Although Italy has decided to end its African program, the former head of Italian diplomacy Emanuela Del Re is negotiating contracts on the continent. To do this, it relies on a win-win strategy.
With respect to the African continent, France and Italy have two poles apart. La Grande Botte is, of course, a former colonial power, which occupied eastern Libya and the Horn of Africa. But Italy had left the continent at the end of World War II, where other powers were kicked out of Africa in the 1950s and 1960s. In recent decades, relations between Italy and its former Colonies in Africa have moreover been reduced to infrastructure and oil exploitation contracts signed with Libya, Morocco, the Democratic Republic of the Congo and Nigeria, via the infrastructure giant Trevi and the oil major Eni .
But between 2018 and 2021, former Italian Foreign Minister Emanuela Del Re sought to duplicate the Turkish model in Africa. It was then a question of developing the economic component without showing any political interference on the continent. While Italy found itself isolated in Europe and despite the absence of Muammar Gaddafi, who regularly called on Italian companies for his many projects in sub-Saharan Africa, Emanuela Del Re had decided to take several measures to try to win in Central and West Africa. The minister could then rely on Italian know-how in terms of infrastructure and oil, but also on an anti-French feeling which spread throughout Africa.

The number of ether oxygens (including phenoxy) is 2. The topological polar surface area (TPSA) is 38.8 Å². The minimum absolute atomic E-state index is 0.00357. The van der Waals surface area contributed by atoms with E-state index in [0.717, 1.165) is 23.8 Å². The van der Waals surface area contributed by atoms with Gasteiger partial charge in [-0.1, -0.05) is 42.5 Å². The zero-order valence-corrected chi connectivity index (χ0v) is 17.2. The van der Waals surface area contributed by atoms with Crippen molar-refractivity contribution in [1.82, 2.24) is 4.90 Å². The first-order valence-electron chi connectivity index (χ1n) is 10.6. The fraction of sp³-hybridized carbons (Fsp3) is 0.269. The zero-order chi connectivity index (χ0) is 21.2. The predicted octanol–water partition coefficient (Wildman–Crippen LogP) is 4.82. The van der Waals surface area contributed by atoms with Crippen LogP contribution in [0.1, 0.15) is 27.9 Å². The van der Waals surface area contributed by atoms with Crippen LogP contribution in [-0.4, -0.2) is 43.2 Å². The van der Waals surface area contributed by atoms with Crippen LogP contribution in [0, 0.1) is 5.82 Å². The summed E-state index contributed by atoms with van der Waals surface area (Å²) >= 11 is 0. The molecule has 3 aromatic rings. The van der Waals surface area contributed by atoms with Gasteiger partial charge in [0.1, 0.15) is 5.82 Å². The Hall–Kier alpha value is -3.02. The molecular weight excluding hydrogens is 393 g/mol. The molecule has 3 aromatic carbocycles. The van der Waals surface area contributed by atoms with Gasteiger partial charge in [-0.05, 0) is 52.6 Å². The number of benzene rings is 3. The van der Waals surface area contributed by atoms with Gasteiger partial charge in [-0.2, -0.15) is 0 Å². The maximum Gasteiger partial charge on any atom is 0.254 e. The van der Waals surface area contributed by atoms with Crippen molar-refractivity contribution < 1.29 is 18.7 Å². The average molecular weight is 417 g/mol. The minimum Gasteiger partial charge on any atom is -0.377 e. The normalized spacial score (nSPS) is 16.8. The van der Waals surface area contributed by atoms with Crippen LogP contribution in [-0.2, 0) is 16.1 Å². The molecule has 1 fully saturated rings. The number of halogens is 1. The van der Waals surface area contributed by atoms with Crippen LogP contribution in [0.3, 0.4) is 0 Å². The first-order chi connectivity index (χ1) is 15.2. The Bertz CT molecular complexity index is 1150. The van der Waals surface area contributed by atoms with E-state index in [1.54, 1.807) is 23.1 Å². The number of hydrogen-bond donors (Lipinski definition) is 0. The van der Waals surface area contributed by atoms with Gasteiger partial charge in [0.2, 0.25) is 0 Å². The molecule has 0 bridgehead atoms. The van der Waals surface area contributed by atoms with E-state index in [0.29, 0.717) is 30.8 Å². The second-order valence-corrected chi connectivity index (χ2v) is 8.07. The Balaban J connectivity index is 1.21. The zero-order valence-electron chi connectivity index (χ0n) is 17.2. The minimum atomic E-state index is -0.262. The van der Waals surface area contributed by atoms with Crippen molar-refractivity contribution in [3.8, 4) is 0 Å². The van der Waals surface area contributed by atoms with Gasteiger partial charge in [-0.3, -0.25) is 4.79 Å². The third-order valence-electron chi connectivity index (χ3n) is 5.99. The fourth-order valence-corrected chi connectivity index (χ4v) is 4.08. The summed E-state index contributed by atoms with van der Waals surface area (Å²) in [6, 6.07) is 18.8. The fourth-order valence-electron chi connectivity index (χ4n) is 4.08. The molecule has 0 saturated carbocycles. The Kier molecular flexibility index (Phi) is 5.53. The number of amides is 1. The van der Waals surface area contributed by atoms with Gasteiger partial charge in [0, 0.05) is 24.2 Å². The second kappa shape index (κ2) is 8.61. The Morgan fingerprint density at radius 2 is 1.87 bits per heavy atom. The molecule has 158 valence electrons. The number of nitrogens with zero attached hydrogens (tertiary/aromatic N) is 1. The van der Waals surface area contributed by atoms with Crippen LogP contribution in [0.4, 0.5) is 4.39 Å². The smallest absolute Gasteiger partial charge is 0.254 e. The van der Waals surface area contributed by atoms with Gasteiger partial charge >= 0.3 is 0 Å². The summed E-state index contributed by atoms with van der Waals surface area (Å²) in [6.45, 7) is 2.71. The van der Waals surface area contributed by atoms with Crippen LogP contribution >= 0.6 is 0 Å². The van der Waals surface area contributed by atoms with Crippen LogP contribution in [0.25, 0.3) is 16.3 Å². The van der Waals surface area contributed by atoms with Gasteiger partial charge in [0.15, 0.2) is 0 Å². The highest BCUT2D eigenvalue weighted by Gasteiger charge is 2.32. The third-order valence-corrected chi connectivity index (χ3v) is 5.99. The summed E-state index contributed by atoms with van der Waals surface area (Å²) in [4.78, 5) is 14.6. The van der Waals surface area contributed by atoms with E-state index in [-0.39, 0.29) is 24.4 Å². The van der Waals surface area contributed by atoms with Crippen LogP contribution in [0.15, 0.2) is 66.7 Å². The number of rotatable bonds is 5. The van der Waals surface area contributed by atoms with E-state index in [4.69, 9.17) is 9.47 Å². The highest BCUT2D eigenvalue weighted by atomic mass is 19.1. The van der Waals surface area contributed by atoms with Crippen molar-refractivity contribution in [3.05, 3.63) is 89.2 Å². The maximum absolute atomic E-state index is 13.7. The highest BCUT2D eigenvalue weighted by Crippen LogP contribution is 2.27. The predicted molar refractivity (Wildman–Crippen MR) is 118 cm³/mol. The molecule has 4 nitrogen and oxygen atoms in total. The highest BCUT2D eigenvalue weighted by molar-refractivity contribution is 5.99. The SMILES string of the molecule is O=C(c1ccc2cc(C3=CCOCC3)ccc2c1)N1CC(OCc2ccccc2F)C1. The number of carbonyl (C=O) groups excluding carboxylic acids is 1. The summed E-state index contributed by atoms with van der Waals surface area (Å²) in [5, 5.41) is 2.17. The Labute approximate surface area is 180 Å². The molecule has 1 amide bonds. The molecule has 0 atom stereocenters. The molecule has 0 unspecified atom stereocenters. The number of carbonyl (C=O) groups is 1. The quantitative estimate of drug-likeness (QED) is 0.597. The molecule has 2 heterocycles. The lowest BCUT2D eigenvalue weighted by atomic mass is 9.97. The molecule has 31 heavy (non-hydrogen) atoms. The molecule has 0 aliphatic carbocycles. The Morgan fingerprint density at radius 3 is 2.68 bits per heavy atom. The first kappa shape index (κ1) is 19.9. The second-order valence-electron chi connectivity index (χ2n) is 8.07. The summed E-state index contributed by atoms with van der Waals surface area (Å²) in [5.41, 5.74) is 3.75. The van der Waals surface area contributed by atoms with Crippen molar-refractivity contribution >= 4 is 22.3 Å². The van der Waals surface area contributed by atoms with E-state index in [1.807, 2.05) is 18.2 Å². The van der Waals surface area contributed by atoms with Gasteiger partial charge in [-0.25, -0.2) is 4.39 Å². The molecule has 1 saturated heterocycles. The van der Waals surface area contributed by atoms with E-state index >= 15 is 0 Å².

A “win-win” relationship
The Italia Africa Business Week (ABW), organized by the Italo-Burkinabé Cleophas Adrien Dioma, Emanuela Del Re's right-hand man, enabled Italy to set up a new framework for exchanges between Italian investors and African entrepreneurs. Italian companies then began to kick several French companies out of the continent. Ferrero thus bought the Nestlé factories in Cameroon and DRC in 2017, Eni won contracts for the exploitation of oil and energy infrastructure in Nigeria, DRC, Mozambique, Morocco, Egypt and Zambia in 2018 As for Trevi, the group has entered the juicy infrastructure market linking the DRC to Uganda and Rwanda.
This rapid rise of Italian companies in Africa, accompanied by active diplomacy - Italy had installed five new embassies in Luanda, Niamey, Brazzaville, Ouagadougou and Conakry - necessarily reduced the influence of the European neighbors of the Grande Botte. . Italy then had the advantage of an anti-French position shared by the African populations. Conte's Italian government, born of a strange alliance between the far left and the far right, was then very critical of French neocolonialism in Africa.
Emanuela Del Re had then developed a strategy at odds with that of France : “Italy has developed a model of its own with Africa. The most important idea is that of a partnership based on an equal relationship. I often refer to the concept of Afropolitanism, ”she said. As for the migration issue, the Minister of Foreign Affairs considered that "the responsibility must be shared at European level". A speech far removed from those of other European leaders.